When will we have a new government?

Representatives of the six parties forming a new Belgian Government are in the final stretch. The only big dossiers that still need to be settled are justice policy, foreign affairs and defence. With full agreement nearly a reality when can we expect the new team to take the oath of office?

8 December is being put forward as the deadline for Elio Di Rupo to be installed. This is the date of the next European summit and Belgium wants to be represented by its new PM.

European President Herman Van Rompuy, a former Belgian Premier, has already said that he hopes to see Mr Di Rupo at the summit as the new Premier because this is important for Belgium's credibility on the financial markets.

In order to meet this goal things will have to move fast. The government formation talks need to be completed by this Friday in order to allow the six parties to stage special conferences to give their backing to the new government accord. On Monday Mr Di Rupo could take the oath of office together with other members of the cabinet.

A vote of confidence in the new government could be staged as early as Wednesday evening. Only with this vote under his belt can Mr Di Rupo attend the EU summit as Prime Minister with full powers.

Who will be in the new team?

In Belgium it is the party leaders who decide who will fill the ministerial posts that have been allotted to each party. It is understood that the Flemish liberal and socialist party leaders, Alexander De Croo and Bruno Tobback, will stay in the job and not take ministerial office. The fate of the Flemish Christian democrat leader Wouter Beke is less clear. Former Flemish socialist cabinet minister Johan Vande Lanotte (pictured) is widely tipped for a top job, though former SP.A leader Caroline Gennez is still in the picture too.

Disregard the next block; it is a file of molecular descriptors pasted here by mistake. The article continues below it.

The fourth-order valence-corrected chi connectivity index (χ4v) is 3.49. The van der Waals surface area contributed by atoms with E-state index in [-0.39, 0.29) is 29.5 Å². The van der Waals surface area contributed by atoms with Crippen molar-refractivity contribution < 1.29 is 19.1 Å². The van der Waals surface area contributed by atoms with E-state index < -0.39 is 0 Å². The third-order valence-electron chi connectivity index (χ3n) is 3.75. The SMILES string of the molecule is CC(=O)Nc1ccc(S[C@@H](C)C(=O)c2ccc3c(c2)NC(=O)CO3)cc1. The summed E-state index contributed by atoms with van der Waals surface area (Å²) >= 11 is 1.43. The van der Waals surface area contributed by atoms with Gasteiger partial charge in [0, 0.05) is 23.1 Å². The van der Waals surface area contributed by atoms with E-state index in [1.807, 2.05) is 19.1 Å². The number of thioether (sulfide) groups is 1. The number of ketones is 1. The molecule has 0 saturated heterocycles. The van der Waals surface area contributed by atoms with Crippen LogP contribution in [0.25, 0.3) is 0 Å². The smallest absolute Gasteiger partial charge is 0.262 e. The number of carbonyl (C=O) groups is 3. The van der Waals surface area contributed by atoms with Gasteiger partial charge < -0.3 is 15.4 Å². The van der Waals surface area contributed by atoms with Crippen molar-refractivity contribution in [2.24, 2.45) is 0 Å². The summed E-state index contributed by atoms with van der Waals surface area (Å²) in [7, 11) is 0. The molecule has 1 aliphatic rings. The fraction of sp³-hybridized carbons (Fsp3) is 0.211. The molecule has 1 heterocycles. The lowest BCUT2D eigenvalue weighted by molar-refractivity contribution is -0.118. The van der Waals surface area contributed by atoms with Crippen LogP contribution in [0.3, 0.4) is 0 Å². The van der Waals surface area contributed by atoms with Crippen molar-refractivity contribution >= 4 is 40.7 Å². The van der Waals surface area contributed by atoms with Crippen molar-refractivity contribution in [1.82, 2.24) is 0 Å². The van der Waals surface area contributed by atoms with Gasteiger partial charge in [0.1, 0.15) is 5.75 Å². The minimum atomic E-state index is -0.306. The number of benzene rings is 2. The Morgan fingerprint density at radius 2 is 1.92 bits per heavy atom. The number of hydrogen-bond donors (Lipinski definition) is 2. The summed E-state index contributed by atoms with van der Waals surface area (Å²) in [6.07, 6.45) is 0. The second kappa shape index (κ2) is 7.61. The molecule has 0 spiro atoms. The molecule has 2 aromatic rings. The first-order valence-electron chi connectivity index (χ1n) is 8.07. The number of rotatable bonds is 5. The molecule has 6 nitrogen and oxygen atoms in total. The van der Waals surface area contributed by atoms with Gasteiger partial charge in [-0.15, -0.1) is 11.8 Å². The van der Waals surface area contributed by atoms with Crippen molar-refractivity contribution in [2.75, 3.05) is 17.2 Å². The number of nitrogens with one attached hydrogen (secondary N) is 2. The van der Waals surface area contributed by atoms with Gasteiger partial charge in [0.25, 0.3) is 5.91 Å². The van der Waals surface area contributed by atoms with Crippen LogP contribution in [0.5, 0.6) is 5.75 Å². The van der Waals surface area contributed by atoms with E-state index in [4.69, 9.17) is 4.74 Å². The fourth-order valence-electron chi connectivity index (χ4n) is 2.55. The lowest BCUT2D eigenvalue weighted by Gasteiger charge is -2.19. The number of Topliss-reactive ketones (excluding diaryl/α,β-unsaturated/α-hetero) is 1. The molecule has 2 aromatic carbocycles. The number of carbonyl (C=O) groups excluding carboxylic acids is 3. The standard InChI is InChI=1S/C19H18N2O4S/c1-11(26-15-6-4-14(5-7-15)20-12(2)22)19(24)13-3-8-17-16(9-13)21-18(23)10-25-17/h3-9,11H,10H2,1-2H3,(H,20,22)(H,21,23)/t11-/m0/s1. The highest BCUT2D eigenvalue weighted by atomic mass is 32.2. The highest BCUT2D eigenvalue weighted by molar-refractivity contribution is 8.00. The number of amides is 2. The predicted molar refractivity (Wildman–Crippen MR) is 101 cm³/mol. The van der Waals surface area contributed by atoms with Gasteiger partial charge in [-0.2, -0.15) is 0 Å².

The present Interior Minister Annemie Turtelboom and the present Economy Minister Vincent Van Quickenborne are seen as liberal likelies.

Laurette Onkelinx and Paul Magnette, outgoing Francophone socialist ministers, too are expected to stay in the cabinet. This is also the case for the Francophone Christian democrats Joëlle Milquet and Melchior Wathelet.

Francophone liberal Didier Reynders, who has been Finance Minister for ten years now, says he remains available, though the Flemish liberals indicated on Monday that they would like a change.